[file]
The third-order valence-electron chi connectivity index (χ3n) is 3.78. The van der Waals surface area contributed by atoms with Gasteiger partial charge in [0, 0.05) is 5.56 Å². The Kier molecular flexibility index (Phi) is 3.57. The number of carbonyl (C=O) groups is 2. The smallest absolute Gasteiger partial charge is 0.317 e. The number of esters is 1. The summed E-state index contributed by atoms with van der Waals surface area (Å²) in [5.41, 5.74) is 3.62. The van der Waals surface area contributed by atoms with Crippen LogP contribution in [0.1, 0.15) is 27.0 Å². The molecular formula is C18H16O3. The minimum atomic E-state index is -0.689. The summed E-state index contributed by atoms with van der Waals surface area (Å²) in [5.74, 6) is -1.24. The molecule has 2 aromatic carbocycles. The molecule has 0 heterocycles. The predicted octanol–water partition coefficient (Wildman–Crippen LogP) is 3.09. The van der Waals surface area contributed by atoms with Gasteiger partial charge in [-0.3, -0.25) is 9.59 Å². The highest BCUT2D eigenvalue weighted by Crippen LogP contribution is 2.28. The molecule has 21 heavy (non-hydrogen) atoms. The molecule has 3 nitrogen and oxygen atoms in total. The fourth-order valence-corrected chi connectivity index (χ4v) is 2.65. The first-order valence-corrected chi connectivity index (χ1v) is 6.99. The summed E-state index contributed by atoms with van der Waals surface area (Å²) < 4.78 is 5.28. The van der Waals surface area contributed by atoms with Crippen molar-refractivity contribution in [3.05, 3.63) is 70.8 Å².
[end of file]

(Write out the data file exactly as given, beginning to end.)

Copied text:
The third-order valence-electron chi connectivity index (χ3n) is 3.78. The van der Waals surface area contributed by atoms with Gasteiger partial charge in [0, 0.05) is 5.56 Å². The Kier molecular flexibility index (Phi) is 3.57. The number of carbonyl (C=O) groups is 2. The smallest absolute Gasteiger partial charge is 0.317 e. The number of esters is 1. The summed E-state index contributed by atoms with van der Waals surface area (Å²) in [5.41, 5.74) is 3.62. The van der Waals surface area contributed by atoms with Crippen LogP contribution in [0.1, 0.15) is 27.0 Å². The molecular formula is C18H16O3. The minimum atomic E-state index is -0.689. The summed E-state index contributed by atoms with van der Waals surface area (Å²) in [5.74, 6) is -1.24. The molecule has 2 aromatic carbocycles. The molecule has 0 heterocycles. The predicted octanol–water partition coefficient (Wildman–Crippen LogP) is 3.09. The van der Waals surface area contributed by atoms with Gasteiger partial charge in [-0.3, -0.25) is 9.59 Å². The highest BCUT2D eigenvalue weighted by Crippen LogP contribution is 2.28. The molecule has 21 heavy (non-hydrogen) atoms. The molecule has 3 nitrogen and oxygen atoms in total. The fourth-order valence-corrected chi connectivity index (χ4v) is 2.65. The first-order valence-corrected chi connectivity index (χ1v) is 6.99. The summed E-state index contributed by atoms with van der Waals surface area (Å²) < 4.78 is 5.28. The van der Waals surface area contributed by atoms with Crippen molar-refractivity contribution in [3.05, 3.63) is 70.8 Å².